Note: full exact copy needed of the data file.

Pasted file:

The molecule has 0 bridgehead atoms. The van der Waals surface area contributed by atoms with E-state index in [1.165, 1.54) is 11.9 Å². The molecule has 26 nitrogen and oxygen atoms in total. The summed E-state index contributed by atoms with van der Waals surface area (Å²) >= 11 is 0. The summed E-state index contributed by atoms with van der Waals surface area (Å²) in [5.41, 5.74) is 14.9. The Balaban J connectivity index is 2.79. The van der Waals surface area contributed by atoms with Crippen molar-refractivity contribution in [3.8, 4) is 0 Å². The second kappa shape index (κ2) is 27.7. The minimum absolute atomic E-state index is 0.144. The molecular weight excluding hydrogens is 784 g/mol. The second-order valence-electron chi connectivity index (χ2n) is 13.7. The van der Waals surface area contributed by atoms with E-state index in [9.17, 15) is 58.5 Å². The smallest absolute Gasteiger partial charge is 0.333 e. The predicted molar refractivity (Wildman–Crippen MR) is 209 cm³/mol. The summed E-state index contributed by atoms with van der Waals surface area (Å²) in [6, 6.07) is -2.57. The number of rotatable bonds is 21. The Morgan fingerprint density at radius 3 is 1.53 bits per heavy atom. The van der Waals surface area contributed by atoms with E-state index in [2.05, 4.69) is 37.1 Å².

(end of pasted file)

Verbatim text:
The molecule has 0 bridgehead atoms. The van der Waals surface area contributed by atoms with E-state index in [1.165, 1.54) is 11.9 Å². The molecule has 26 nitrogen and oxygen atoms in total. The summed E-state index contributed by atoms with van der Waals surface area (Å²) >= 11 is 0. The summed E-state index contributed by atoms with van der Waals surface area (Å²) in [5.41, 5.74) is 14.9. The Balaban J connectivity index is 2.79. The van der Waals surface area contributed by atoms with Crippen molar-refractivity contribution in [3.8, 4) is 0 Å². The second kappa shape index (κ2) is 27.7. The minimum absolute atomic E-state index is 0.144. The molecular weight excluding hydrogens is 784 g/mol. The second-order valence-electron chi connectivity index (χ2n) is 13.7. The van der Waals surface area contributed by atoms with E-state index in [9.17, 15) is 58.5 Å². The smallest absolute Gasteiger partial charge is 0.333 e. The predicted molar refractivity (Wildman–Crippen MR) is 209 cm³/mol. The summed E-state index contributed by atoms with van der Waals surface area (Å²) in [6, 6.07) is -2.57. The number of rotatable bonds is 21. The Morgan fingerprint density at radius 3 is 1.53 bits per heavy atom. The van der Waals surface area contributed by atoms with E-state index in [2.05, 4.69) is 37.1 Å².